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Filthy Dirty South

Rising Appalachia
Rising Appalachia

Rising Appalachia adds an intoxicating recipe of banjo, blues and hip hop to old-time mountain folk. Front women and sisters Leah Song and Chloe Smith are two songbirds (or swamp fairies) who poetically confront social, environmental and political injustices — all the while sticking to their filthy, dirty Southern roots. 

Song and Smith got their start jamming on front porches in the muggy heart of Atlanta, Georgia. The front-porch sessions looked like “sitting in thunderstorms, drinking a glass of wine and playing tunes,” Song says. One day, the sisters recorded an album for kicks with no intent of ever starting a band. 

“Twelve years in now,” she laughs, “we’re starting to figure out how to steer a little bit more.”

Long after those porch days, Rising Appalachia now tours as a four-piece, releasing its seventh album, Wider Circles, in 2015. David Brown (slide guitar, upright bass and some mean banjo) lays down heavy folk strings for the band while Biko Casini (percussion) creates a thick stew of rhythm. Song and Smith chime in with dancing harmonies that reach a level of grace only achieved by people who share DNA. 

“I say very often that we’re sisters, so it’s sort of like cheating,” Song says.

Rising Appalachia strives to keep traditional Southern folk music thriving as an act of gratitude to its roots and “to have a space where a lot of traditional music can live,” Song explains, “because pop music doesn’t have a lot of space for traditional music.”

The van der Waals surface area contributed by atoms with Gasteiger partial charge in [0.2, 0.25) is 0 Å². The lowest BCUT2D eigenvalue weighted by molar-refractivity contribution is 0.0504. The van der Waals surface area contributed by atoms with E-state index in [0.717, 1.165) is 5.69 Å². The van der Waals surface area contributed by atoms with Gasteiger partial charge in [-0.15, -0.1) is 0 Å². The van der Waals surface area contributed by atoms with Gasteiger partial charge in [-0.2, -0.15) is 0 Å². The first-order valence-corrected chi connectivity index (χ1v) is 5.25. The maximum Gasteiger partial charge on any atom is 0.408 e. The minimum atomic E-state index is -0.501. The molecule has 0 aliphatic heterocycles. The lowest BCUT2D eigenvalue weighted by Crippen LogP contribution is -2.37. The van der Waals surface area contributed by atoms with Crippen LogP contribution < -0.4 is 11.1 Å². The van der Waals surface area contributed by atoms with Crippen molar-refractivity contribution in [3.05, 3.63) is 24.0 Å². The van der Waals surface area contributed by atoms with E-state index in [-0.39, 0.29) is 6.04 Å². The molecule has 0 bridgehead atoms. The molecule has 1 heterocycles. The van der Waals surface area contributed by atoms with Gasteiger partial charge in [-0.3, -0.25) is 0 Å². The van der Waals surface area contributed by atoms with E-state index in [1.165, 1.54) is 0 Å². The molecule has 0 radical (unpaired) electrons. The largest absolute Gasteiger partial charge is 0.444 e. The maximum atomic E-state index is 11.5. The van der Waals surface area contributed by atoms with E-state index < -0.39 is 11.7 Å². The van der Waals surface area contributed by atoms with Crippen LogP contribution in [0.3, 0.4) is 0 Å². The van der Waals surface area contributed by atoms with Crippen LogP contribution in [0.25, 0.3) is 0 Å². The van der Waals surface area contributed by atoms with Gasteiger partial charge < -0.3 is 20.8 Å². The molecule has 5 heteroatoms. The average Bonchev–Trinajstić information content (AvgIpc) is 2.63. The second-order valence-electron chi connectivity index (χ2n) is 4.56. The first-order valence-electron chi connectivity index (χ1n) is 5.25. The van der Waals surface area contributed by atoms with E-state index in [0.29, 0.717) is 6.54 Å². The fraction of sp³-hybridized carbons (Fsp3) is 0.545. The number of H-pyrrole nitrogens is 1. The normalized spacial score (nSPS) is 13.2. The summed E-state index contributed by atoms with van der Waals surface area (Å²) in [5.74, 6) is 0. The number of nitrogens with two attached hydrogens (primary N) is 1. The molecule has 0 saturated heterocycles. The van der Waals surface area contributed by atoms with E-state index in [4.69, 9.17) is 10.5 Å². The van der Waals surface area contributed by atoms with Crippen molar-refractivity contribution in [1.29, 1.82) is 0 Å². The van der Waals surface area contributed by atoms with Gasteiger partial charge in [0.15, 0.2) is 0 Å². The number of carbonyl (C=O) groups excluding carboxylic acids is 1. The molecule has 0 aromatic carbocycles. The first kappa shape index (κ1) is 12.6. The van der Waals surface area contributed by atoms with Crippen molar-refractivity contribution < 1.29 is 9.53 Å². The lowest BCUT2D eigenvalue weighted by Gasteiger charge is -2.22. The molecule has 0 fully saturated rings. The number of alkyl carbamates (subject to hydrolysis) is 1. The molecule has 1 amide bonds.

The band intentionally treads a balance between blunt politics and an easygoing mood into their music. “Music can be this place for catharsis, where you can really let go and just dance and sing,” Song says. “It really gets you out of your head.”  

Song and Smith create political awareness through lyrics. “Filthy Dirty South,” from 2012 album Filthy Dirty South, is one of many songs in which they call out environmental injustices, like big oil and fracking companies in the South. The sisters bite at the issues with a raw intimacy and an undoubtedly rich sense of pride. 

“It has this jab that says, ‘Yes, I love my filthy, dirty South,’” Song says. “It’s filthy, it’s taken advantage of and I still love and hold onto it.” 

Come get down and dirty with Rising Appalachia and beat-boxing soul folk artist Dustin Thomas 8 pm Saturday, Nov. 12, at McDonald Theatre;  $18.50 adv., $23 door. All ages.